On 25 December 1918, Essad’s government was superseded by a new national government which was established by the National Albanian Assembly. Obviously, the Albanians were fully convinced that their sovereign and independent state (Albania), as recognized originally by the London Conference, had not impaired or interrupted by the general crisis that had convulsed the whole of Europe. Amidst the greatest difficulties and crises that the country had faced, the new government had almost miraculously succeeded in re-establishing State independence and the unity of the nation. It had also managed to establish the rule of law and order over the united Albanians whose confidence has remained high at all times. Pursuant to the agreement with Italy, signed at Tirana on 2 August 1920, which marked the end of a long-drawn and unequal struggle with Italy, the latter power recognized the independence and sovereignty of the Albanian state, handing over the province and seaport of Vlorë and at the same time becoming its guarantor against foreign aggression. Before the end of the struggle with Italy, France also had turned over to Albania the Provinces of Shkodër, in the north, and Korçë, in the south, which she had been holding for the avowed purpose of surrendering them to Serbia and Greece, respectively. Yugoslavia had repeatedly declared her intention to respect the independence and territorial integrity of Albania, but on the contrary an unfortunate conflict had broken out due solely to the Yugoslavs’ unjustified desire to hold a number of strategic points on the frontier. Fortunately, the conflict soon came to an end, particularly thanks to mediation by Great Britain. Greece had finally received the turning over to Albania of the provinces of Korçë and Gjirokastër, which constituted the so-called Northern Epirus, and through an agreement entered into by the two governments; the matter had been left to be settled by the Peace Conference, if not by the lapse of time.
Anyway, Albania was in possession of all territories assigned to her by the London Conference in 1912, and at peace with all her neighbours, without there being any danger that the state of peace might be ever compromised by the then Albanian government which owed its origin to the National Convention that assembled at Lushnja on January 28, 1920, in the aftermath of the outburst of the popular indignation against the decision of the Powers to dismember Albania, and which had been effectively blocked by the intervention of the President of the United States, Woodrow Wilson, who vetoed the plans of Britain, France, and Italy at the Paris Peace Conference to divide Albania amongst its neighbours. From now up to annexation by Italy in April, 1939, Albania experienced an active political life and underwent rapid changes. In the course of such events developed intensively the political life of Ahmet Zog. He tried to take advantage of the contradictions between the Great Powers and neighbouring countries, protect Albania’s sovereignty and integrity and keep it away from the contemporary conflicts.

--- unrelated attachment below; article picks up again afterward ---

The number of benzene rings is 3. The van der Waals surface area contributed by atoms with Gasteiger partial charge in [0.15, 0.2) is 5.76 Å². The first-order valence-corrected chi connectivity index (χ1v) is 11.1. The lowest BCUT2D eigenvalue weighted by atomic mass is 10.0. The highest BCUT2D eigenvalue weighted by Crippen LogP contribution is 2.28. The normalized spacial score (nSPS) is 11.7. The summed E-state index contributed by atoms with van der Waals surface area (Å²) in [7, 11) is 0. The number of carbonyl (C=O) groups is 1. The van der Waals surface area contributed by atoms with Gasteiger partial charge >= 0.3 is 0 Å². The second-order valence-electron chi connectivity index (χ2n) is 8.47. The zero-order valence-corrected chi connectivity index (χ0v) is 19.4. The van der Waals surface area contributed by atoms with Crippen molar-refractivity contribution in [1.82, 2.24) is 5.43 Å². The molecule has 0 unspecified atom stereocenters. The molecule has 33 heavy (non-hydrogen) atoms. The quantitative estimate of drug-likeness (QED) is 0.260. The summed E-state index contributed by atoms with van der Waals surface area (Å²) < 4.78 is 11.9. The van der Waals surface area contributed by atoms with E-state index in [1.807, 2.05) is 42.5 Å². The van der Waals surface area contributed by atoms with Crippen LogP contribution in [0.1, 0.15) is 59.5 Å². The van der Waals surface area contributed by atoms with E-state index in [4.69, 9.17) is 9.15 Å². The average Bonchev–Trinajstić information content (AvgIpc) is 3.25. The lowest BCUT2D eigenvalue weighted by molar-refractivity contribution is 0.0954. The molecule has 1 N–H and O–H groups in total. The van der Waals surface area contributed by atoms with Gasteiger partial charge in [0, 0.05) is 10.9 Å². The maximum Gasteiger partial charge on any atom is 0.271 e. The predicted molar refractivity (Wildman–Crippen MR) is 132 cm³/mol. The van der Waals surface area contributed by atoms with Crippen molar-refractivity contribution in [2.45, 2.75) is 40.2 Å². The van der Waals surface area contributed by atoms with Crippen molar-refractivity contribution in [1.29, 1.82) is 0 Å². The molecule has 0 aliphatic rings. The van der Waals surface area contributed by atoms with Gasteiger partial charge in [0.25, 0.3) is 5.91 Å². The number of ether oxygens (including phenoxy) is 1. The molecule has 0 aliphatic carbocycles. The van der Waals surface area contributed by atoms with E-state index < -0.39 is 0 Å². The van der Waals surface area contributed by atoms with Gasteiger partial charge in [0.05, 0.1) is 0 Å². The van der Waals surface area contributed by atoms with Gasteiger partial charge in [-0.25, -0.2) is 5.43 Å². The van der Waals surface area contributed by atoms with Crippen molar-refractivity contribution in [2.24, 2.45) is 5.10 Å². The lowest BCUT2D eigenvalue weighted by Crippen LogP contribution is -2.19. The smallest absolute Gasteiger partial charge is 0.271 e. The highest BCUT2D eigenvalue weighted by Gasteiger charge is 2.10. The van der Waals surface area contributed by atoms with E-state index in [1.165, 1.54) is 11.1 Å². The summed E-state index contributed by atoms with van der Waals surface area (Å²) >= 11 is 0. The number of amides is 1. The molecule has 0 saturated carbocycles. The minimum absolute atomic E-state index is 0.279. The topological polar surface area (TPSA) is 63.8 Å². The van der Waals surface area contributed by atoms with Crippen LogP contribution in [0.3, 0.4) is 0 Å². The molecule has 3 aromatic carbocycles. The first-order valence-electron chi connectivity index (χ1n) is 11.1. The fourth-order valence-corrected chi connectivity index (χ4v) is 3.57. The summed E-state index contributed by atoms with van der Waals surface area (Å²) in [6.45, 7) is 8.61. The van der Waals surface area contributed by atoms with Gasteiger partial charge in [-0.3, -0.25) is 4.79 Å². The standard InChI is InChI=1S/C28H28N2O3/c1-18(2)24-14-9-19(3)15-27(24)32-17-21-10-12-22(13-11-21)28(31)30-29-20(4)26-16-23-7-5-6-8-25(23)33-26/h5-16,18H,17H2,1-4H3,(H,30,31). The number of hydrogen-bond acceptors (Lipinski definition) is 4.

In what can only be described as an isolated and backward corner of Europe barely emerged from the Middle Ages, Minister of the Interior and Prime Minister Ahmet Bey Zogolli in the 1920s, took the crown in the land of Ghegs and Tosks as King Zogu I, and presided over a kingdom most noted for its blood feuds. He took significant steps for the construction of a national unity, and of a national consciousness that he saw as his principal task, reducing the impact of divisive factors on Albanian society, such as regional loyalties, the traditional North-South division and religious differences. King Zog oriented his kingdom to the West and pursued an "open door" policy. His endeavours to make Albania a developed country economically, militarily and culturally according to western democracy models are known.|
|Appears in PhD:||STORIA DELLE RELAZIONI INTERNAZIONALI|